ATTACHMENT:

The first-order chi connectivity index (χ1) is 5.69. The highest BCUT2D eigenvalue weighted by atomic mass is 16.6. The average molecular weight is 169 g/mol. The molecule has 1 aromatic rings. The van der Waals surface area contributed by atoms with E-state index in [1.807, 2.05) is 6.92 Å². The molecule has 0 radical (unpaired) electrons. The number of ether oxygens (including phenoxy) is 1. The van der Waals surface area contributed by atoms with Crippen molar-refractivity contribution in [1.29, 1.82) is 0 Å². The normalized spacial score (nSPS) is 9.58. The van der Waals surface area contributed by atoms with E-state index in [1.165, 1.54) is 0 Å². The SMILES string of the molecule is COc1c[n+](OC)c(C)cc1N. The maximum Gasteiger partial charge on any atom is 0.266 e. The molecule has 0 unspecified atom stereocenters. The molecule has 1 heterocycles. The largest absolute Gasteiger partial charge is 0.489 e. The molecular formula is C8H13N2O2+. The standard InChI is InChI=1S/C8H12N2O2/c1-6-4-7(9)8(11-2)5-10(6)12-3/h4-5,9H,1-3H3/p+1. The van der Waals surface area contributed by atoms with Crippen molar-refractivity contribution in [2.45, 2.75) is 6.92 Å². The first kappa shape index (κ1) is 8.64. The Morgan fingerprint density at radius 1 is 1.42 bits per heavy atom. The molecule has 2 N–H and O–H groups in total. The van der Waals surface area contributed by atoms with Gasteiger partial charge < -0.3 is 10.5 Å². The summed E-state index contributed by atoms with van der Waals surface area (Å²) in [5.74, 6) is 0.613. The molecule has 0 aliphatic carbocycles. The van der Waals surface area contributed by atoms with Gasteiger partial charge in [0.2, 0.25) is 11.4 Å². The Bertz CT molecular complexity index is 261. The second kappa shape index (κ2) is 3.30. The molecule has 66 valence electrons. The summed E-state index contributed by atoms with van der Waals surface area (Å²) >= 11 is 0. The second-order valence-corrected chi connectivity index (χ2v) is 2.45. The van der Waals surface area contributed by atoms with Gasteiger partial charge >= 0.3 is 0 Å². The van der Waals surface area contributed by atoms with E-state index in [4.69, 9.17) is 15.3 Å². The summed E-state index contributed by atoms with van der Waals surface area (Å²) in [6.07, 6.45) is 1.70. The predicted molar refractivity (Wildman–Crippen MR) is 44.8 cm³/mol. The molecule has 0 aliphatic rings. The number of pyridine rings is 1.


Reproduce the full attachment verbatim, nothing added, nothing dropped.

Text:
The first-order chi connectivity index (χ1) is 5.69. The highest BCUT2D eigenvalue weighted by atomic mass is 16.6. The average molecular weight is 169 g/mol. The molecule has 1 aromatic rings. The van der Waals surface area contributed by atoms with E-state index in [1.807, 2.05) is 6.92 Å². The molecule has 0 radical (unpaired) electrons. The number of ether oxygens (including phenoxy) is 1. The van der Waals surface area contributed by atoms with Crippen molar-refractivity contribution in [1.29, 1.82) is 0 Å². The normalized spacial score (nSPS) is 9.58. The van der Waals surface area contributed by atoms with E-state index in [1.165, 1.54) is 0 Å². The SMILES string of the molecule is COc1c[n+](OC)c(C)cc1N. The maximum Gasteiger partial charge on any atom is 0.266 e. The molecule has 0 unspecified atom stereocenters. The molecule has 1 heterocycles. The largest absolute Gasteiger partial charge is 0.489 e. The molecular formula is C8H13N2O2+. The standard InChI is InChI=1S/C8H12N2O2/c1-6-4-7(9)8(11-2)5-10(6)12-3/h4-5,9H,1-3H3/p+1. The van der Waals surface area contributed by atoms with Crippen molar-refractivity contribution in [2.45, 2.75) is 6.92 Å². The first kappa shape index (κ1) is 8.64. The Morgan fingerprint density at radius 1 is 1.42 bits per heavy atom. The molecule has 2 N–H and O–H groups in total. The van der Waals surface area contributed by atoms with Gasteiger partial charge < -0.3 is 10.5 Å². The summed E-state index contributed by atoms with van der Waals surface area (Å²) in [5.74, 6) is 0.613. The molecule has 0 aliphatic carbocycles. The van der Waals surface area contributed by atoms with Gasteiger partial charge in [0.2, 0.25) is 11.4 Å². The Bertz CT molecular complexity index is 261. The second kappa shape index (κ2) is 3.30. The molecule has 66 valence electrons. The summed E-state index contributed by atoms with van der Waals surface area (Å²) >= 11 is 0. The second-order valence-corrected chi connectivity index (χ2v) is 2.45. The van der Waals surface area contributed by atoms with Gasteiger partial charge >= 0.3 is 0 Å². The van der Waals surface area contributed by atoms with E-state index in [4.69, 9.17) is 15.3 Å². The summed E-state index contributed by atoms with van der Waals surface area (Å²) in [6.07, 6.45) is 1.70. The predicted molar refractivity (Wildman–Crippen MR) is 44.8 cm³/mol. The molecule has 0 aliphatic rings. The number of pyridine rings is 1.